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Emery, Bird, Thayer department store opens

DATE OF EVENT: Monday, Sept. 22, 1890

DATE PUBLISHED: Monday, Sept. 22, 1890, in The Kansas City Star

Editor’s note: Bullene, Moore, Emery & Co., later to become the Emery, Bird, Thayer department store, was a well-established retailer when it opened its signature location in 1890 in Kansas City. The company remained a Kansas City institution for three-quarters of a century, until July 17, 1968, when the store announced its closure and that of its landmark location.

A DRY GOODS PALACE OPENS

BULLENE, MOORE, EMERY & CO’S. NEW BUILDING OCCUPIED

Thousands of People Inspect the New Store — Everything in Shape for the Great Public Reception — The Beauties of the New Business Mansion

Never in the history of a Western city, and probably of an Eastern city as well, has the entire population in general and the female portion in particular been as stirred up over an era in the history of one of its business houses, as has this city upon the opening of Bullene, Moore, Emery & Co.’s new Grand Arcade store at Eleventh, Grand avenue and Walnut street this morning. As announced in The Star on Saturday, this store threw open its doors to the public this morning at 8 o’clock; not so much for the purpose of selling goods as to allow the people to see what a thoroughly modern and complete concern it is. Long before the doors were opened the three street entrances were crowded with ladies, gentlemen and children waiting for admittance. At the hour the massive mahogany doors swung open and the crowds pressed in. Those in front seemed inclined to stop at the very first show case, but the mass of people in the rear pushed them on and a firm stand was impossible. They kept coming all the morning, so that by shopping time, 10 to 12, when the ladies are generally down town, the numbers began to swell, the aisles filled, and it was almost impossible to get through the jam. T.B. Bullene took his stand at the main entrance, the Walnut street door, and pleasantly greeted everyone, making the welcome doubly assured. The affair resembled more a grand social reception than the opening of a business house. Mr. L.R. Moore was at the landing of the second floor and his kindly greeting was as cordial and sincere to one as to another. Mr. Bird was a hard man to find as he is the general head of the mammoth concern and he was constantly in demand either receiving congratulations, answering questions or directing orders. All along the aisles were scattered floor directors who told the bewildered mass where to find any department sought for.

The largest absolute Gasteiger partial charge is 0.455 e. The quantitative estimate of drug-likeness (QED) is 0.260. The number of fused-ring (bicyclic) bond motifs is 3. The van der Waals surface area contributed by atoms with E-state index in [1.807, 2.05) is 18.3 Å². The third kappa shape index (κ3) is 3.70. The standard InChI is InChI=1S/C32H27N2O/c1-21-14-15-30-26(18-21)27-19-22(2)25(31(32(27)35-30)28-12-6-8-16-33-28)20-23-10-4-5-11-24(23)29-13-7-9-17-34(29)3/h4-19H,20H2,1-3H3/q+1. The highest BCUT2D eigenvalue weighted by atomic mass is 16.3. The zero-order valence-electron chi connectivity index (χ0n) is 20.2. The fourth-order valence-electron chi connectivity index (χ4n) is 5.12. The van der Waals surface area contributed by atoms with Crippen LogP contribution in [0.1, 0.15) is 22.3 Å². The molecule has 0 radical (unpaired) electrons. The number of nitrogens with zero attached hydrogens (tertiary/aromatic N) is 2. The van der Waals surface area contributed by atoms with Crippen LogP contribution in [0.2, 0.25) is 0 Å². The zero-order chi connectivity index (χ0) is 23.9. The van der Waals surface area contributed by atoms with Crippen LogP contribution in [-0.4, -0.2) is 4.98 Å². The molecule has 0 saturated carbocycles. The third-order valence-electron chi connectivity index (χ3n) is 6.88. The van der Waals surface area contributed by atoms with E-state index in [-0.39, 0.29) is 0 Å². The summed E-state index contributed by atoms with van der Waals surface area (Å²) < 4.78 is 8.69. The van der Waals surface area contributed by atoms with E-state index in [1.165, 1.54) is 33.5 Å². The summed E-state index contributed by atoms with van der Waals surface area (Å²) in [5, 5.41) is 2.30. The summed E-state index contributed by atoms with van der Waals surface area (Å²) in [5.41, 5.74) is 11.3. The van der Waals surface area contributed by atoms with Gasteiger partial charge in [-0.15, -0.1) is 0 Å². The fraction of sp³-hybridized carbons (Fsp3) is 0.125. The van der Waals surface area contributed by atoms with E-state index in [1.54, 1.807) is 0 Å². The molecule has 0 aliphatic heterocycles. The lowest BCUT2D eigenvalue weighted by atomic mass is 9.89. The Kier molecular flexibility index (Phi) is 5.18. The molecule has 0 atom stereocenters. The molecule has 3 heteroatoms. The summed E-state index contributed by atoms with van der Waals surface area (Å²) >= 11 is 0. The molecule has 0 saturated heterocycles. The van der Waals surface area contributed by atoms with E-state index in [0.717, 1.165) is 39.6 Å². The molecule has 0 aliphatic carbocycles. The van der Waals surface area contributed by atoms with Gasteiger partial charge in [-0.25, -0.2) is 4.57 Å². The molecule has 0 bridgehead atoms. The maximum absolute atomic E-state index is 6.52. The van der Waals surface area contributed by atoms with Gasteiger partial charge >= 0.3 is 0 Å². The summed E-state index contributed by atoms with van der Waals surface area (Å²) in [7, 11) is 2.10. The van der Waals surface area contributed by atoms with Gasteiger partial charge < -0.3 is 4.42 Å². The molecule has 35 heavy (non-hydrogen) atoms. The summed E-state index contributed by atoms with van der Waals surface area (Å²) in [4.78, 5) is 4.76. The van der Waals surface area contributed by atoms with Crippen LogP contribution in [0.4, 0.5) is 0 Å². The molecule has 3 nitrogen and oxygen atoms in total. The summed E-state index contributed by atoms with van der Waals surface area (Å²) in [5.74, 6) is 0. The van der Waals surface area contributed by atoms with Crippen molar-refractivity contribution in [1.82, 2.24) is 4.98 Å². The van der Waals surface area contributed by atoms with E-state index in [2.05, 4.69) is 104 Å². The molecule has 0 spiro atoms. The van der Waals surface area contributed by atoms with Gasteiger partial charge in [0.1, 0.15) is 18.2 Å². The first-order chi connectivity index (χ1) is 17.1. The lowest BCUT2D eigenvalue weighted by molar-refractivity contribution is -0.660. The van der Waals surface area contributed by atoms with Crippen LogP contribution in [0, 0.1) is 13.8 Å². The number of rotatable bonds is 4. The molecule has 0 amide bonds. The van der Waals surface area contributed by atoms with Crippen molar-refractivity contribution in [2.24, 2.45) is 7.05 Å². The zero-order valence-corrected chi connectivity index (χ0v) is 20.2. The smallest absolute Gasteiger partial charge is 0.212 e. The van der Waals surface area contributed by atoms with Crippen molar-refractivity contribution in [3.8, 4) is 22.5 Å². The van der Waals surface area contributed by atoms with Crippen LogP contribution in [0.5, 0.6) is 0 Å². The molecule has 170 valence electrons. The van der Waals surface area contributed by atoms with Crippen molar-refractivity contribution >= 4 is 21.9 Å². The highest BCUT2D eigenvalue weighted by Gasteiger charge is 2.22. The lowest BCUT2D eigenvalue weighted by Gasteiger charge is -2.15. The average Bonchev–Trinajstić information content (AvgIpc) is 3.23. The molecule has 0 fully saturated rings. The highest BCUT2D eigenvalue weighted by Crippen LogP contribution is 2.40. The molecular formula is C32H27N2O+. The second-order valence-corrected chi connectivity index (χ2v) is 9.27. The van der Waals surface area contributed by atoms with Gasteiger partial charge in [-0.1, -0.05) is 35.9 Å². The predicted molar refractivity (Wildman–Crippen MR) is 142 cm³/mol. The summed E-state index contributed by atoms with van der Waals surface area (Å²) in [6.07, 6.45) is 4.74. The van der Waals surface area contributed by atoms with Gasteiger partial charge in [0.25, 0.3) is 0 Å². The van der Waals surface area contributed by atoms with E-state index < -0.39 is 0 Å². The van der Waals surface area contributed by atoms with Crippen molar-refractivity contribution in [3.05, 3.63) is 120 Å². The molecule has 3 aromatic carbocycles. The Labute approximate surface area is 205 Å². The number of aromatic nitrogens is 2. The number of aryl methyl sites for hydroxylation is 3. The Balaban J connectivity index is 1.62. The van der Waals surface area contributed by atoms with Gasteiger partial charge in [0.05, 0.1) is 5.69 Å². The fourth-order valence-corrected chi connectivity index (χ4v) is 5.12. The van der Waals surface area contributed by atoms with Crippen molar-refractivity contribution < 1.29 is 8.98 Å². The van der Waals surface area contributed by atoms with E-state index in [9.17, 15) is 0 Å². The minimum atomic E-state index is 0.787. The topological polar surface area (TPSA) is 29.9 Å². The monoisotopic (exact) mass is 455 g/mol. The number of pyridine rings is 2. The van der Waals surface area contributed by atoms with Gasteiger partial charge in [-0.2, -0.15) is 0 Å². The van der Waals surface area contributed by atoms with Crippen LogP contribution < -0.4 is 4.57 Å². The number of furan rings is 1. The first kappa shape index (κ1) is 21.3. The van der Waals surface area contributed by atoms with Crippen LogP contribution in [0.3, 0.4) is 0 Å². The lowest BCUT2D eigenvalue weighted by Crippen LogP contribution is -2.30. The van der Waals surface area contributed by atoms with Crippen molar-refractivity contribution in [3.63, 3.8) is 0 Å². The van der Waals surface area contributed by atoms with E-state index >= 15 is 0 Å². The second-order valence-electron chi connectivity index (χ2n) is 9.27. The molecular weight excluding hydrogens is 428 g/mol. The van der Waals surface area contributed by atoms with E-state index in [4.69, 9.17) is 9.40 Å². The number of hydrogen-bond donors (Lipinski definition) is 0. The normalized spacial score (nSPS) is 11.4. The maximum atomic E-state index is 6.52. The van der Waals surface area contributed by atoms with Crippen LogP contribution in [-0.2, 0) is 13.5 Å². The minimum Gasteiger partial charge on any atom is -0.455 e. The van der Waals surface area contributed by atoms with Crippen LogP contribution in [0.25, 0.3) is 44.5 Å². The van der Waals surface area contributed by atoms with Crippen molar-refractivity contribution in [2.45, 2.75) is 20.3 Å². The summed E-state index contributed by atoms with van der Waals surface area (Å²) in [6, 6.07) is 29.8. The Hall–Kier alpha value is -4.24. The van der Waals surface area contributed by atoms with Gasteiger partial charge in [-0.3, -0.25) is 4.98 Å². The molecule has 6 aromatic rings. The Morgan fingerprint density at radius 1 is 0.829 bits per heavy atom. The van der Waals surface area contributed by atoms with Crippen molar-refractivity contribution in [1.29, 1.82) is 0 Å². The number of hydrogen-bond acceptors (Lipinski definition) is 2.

After seeing the store Saturday morning and this morning it seems wonderful that such an amount of goods could be brought together and put in presentable shape in such a short time. But very little remains to be done now, and what little there is it would take the eye of the most accomplished and thoroughly trained dry goods man to point out. The elevator service, while very complete, seemed almost inadequate to accommodate the thousands who swarmed the stations awaiting a lift; and yet many times more than these didn’t care to ride—they came to inspect and take things leisurely, and preferred to climb from the basement to the seventh floor up the grand stair case. The latter is a model of the cabinetmakers’ art, as nothing like it is to be seen west of Boston…

The shoe department and the youths’ suit department, both innovations with this house, were objects of especial interest and they are fitted up so handsomely that one can not refrain from stopping for a look if not caring to buy. …

Undoubtedly the most novel feature in the fixtures of the store is the pneumatic tube system used for conveying the cash from one department to the central station. … There are thirty-five stations in the building, one for each department. The clerk puts the cash ticket and the money in a little brass cup which fits the tube, and placing the cup in the mouth of the tube it is sucked up through the opening and almost before she can wink the money drops out of the other end, at the central station, where the necessary change is made, put back in the cup and again whisked through the tube to the station from which it came. This all can be done in less than a minute of time from any part of any floor to the central station…

It will be no exaggeration to state that at least 20,000 people visited the new store of Bullene, Moore, Emery & Co. today.

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